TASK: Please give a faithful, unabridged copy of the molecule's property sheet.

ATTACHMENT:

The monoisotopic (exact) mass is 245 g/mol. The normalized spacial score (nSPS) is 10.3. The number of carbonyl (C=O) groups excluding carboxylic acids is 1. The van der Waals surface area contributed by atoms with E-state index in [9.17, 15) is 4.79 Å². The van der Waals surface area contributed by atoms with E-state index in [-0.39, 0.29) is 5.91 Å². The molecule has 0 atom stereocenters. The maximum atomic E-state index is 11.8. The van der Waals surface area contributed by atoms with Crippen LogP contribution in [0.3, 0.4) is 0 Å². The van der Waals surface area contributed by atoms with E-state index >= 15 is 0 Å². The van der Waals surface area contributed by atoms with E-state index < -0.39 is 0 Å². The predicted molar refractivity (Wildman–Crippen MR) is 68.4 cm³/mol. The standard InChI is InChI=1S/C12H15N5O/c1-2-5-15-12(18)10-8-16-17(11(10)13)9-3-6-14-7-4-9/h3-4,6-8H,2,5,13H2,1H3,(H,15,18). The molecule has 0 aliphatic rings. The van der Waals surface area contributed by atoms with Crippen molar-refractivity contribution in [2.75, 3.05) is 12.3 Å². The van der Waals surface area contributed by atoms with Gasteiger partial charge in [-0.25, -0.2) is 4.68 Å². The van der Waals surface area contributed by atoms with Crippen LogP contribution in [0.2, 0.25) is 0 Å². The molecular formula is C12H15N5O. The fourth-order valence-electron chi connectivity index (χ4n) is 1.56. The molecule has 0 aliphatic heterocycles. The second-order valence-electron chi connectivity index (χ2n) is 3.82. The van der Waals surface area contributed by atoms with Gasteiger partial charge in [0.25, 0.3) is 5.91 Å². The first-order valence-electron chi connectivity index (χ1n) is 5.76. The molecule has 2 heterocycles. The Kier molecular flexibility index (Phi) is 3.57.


The monoisotopic (exact) mass is 245 g/mol. The normalized spacial score (nSPS) is 10.3. The number of carbonyl (C=O) groups excluding carboxylic acids is 1. The van der Waals surface area contributed by atoms with E-state index in [9.17, 15) is 4.79 Å². The van der Waals surface area contributed by atoms with E-state index in [-0.39, 0.29) is 5.91 Å². The molecule has 0 atom stereocenters. The maximum atomic E-state index is 11.8. The van der Waals surface area contributed by atoms with Crippen LogP contribution in [0.3, 0.4) is 0 Å². The van der Waals surface area contributed by atoms with E-state index >= 15 is 0 Å². The van der Waals surface area contributed by atoms with E-state index < -0.39 is 0 Å². The predicted molar refractivity (Wildman–Crippen MR) is 68.4 cm³/mol. The standard InChI is InChI=1S/C12H15N5O/c1-2-5-15-12(18)10-8-16-17(11(10)13)9-3-6-14-7-4-9/h3-4,6-8H,2,5,13H2,1H3,(H,15,18). The molecule has 0 aliphatic rings. The van der Waals surface area contributed by atoms with Crippen molar-refractivity contribution in [2.75, 3.05) is 12.3 Å². The van der Waals surface area contributed by atoms with Gasteiger partial charge in [-0.25, -0.2) is 4.68 Å². The van der Waals surface area contributed by atoms with Crippen LogP contribution in [0.2, 0.25) is 0 Å². The molecular formula is C12H15N5O. The fourth-order valence-electron chi connectivity index (χ4n) is 1.56. The molecule has 0 aliphatic heterocycles. The second-order valence-electron chi connectivity index (χ2n) is 3.82. The van der Waals surface area contributed by atoms with Gasteiger partial charge in [0.25, 0.3) is 5.91 Å². The first-order valence-electron chi connectivity index (χ1n) is 5.76. The molecule has 2 heterocycles. The Kier molecular flexibility index (Phi) is 3.57.